LI KEQIANG, China’s prime minister, often promises bold financial reforms. He once reportedly declared that his administration would slash bureaucracy with the zeal of a brave man cutting his own wrist. His decision to make the Shanghai Free Trade Zone, a special economic area on the outskirts of the port city, a shining example of market reform is thus a test of his mettle.
So, a year after the zone’s launch, how is the bold experiment going? China Daily, an official newspaper, marked the anniversary by trumpeting that the zone had reached a “record-breaking milestone”. It declared that more than 12,000 firms had registered in the 29-square-kilometre (11-square-mile) area, and that foreign firms were flooding in.
Officials stress the zone’s innovations. As a step towards opening China’s gold market, it recently launched an international gold exchange. Trading in other commodities, such as crude oil, is also promised. Rather than requiring firms to get explicit permission to operate, businesses in the zone are free to set up shop as long as their industry is not included on a “negative list”. Vivian Jiang of Deloitte, a consultancy, says the zone has made small but helpful improvements in customs clearance, logistics and in the bureaucracy of setting up new businesses. Some useful reforms have been made in the settling of disputes between companies.
Chen Bo of the Shanghai University of Finance and Economics, who advises the government on the zone, acknowledges that the pace of reform has been slow. But he argues that financial reforms that have proved too hard or risky on a national scale can nevertheless be pushed through more quickly in the zone.
So all’s well, then? Not quite. Some experts maintain that the project cannot work, even in principle. Mr Li has stressed the importance of financial liberalisation in the zone. But a noisy chorus, including influential figures at the central bank, believe it is unworkable to experiment with bold financial reforms in one area without seeing them spill over dangerously to the rest of the country. Others point out that by insisting that all reforms are replicable elsewhere in China, the government may have inadvertently biased the experiment towards caution.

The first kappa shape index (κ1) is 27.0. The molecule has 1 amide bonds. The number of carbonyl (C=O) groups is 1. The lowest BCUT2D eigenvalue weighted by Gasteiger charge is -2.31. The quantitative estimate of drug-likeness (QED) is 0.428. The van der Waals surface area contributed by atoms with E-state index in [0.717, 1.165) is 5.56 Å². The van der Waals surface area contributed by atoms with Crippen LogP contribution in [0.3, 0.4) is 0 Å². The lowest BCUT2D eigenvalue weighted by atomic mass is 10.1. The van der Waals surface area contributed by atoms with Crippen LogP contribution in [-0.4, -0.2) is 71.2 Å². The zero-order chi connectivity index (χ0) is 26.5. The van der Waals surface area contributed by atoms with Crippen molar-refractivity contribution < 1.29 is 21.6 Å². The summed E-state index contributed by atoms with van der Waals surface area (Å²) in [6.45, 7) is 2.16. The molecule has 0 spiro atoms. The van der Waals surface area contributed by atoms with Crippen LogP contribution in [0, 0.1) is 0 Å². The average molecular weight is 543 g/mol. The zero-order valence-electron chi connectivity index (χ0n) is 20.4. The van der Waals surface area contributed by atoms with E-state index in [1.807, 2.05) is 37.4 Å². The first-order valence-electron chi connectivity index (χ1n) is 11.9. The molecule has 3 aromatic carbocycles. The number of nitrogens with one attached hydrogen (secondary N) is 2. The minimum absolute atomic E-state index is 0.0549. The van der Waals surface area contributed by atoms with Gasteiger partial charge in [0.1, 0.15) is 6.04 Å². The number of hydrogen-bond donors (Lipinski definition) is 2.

The zone is widely seen by businesses as a disappointment. Some local firms are setting up there only because they have been strongly encouraged to do so by officials. Foreign firms going in are hoping for a first-mover advantage—but such an edge has yet to materialise, whispers one manager. (Only 5% of firms registered in the zone have headquarters outside greater China.) Steps taken thus far on financial liberalisation have fallen far short of the promised freeing of the currency and of interest rates. One manager at a foreign bank says nothing much is different at his branch in the zone.
Even Mr Li has let it be known that he is unhappy with the zone’s progress. When he paid a visit last month (see picture) he grumbled that reforms were moving too slowly. Perhaps for that reason, the local official ostensibly in charge of the area was pushed out of his job on the eve of Mr Li’s arrival. Mr Li echoed complaints that the negative list is much too long. Even after a trim in July, it still restricts activities in 139 industries.
It is hardly encouraging that Mr Li, the most senior economic figure in China’s most powerful central administration in decades, cannot get his own bureaucracy to implement promised reforms with gusto. Turf battles among powerful regulators, such as the central bank and the banking supervisor, are one drag. Another is the ongoing crackdown on official corruption, which has made administrators reluctant to pursue bold policies that may later attract unwanted scrutiny.
On his visit, a frustrated Mr Li thundered that “companies should not be allowed to lose at the starting line due to excessive government regulations.” Quite so, but can he persuade mandarins to act?